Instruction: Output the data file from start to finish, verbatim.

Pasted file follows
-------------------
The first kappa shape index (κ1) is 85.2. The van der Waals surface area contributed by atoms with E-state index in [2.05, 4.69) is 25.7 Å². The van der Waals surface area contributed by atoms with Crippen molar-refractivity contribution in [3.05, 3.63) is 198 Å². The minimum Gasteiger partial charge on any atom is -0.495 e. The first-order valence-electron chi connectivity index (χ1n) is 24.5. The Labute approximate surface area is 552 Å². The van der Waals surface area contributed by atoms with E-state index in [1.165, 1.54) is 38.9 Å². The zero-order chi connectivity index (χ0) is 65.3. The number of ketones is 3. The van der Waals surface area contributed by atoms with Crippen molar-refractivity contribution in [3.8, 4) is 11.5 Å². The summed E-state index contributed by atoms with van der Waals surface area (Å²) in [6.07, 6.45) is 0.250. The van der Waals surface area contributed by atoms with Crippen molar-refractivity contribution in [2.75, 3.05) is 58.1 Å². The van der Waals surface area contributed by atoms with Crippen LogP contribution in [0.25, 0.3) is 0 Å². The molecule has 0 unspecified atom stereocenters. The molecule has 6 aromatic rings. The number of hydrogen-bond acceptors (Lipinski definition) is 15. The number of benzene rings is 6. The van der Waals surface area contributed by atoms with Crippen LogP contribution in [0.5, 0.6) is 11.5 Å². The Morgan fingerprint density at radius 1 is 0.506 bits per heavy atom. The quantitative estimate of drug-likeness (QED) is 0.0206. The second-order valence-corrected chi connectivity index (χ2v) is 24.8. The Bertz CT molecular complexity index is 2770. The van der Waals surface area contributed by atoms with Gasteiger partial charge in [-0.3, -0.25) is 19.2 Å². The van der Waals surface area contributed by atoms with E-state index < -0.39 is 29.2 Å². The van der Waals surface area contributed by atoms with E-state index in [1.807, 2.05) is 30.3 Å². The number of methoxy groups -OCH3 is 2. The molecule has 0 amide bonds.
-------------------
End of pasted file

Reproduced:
The first kappa shape index (κ1) is 85.2. The van der Waals surface area contributed by atoms with E-state index in [2.05, 4.69) is 25.7 Å². The van der Waals surface area contributed by atoms with Crippen molar-refractivity contribution in [3.05, 3.63) is 198 Å². The minimum Gasteiger partial charge on any atom is -0.495 e. The first-order valence-electron chi connectivity index (χ1n) is 24.5. The Labute approximate surface area is 552 Å². The van der Waals surface area contributed by atoms with E-state index in [1.165, 1.54) is 38.9 Å². The zero-order chi connectivity index (χ0) is 65.3. The number of ketones is 3. The van der Waals surface area contributed by atoms with Crippen molar-refractivity contribution in [3.8, 4) is 11.5 Å². The summed E-state index contributed by atoms with van der Waals surface area (Å²) in [6.07, 6.45) is 0.250. The van der Waals surface area contributed by atoms with Crippen molar-refractivity contribution in [2.75, 3.05) is 58.1 Å². The van der Waals surface area contributed by atoms with Crippen LogP contribution in [0.25, 0.3) is 0 Å². The molecule has 0 unspecified atom stereocenters. The molecule has 6 aromatic rings. The number of hydrogen-bond acceptors (Lipinski definition) is 15. The number of benzene rings is 6. The van der Waals surface area contributed by atoms with Crippen LogP contribution in [0.5, 0.6) is 11.5 Å². The Morgan fingerprint density at radius 1 is 0.506 bits per heavy atom. The quantitative estimate of drug-likeness (QED) is 0.0206. The second-order valence-corrected chi connectivity index (χ2v) is 24.8. The Bertz CT molecular complexity index is 2770. The van der Waals surface area contributed by atoms with Gasteiger partial charge in [-0.3, -0.25) is 19.2 Å². The van der Waals surface area contributed by atoms with E-state index < -0.39 is 29.2 Å². The van der Waals surface area contributed by atoms with E-state index in [1.807, 2.05) is 30.3 Å². The number of methoxy groups -OCH3 is 2. The molecule has 0 amide bonds.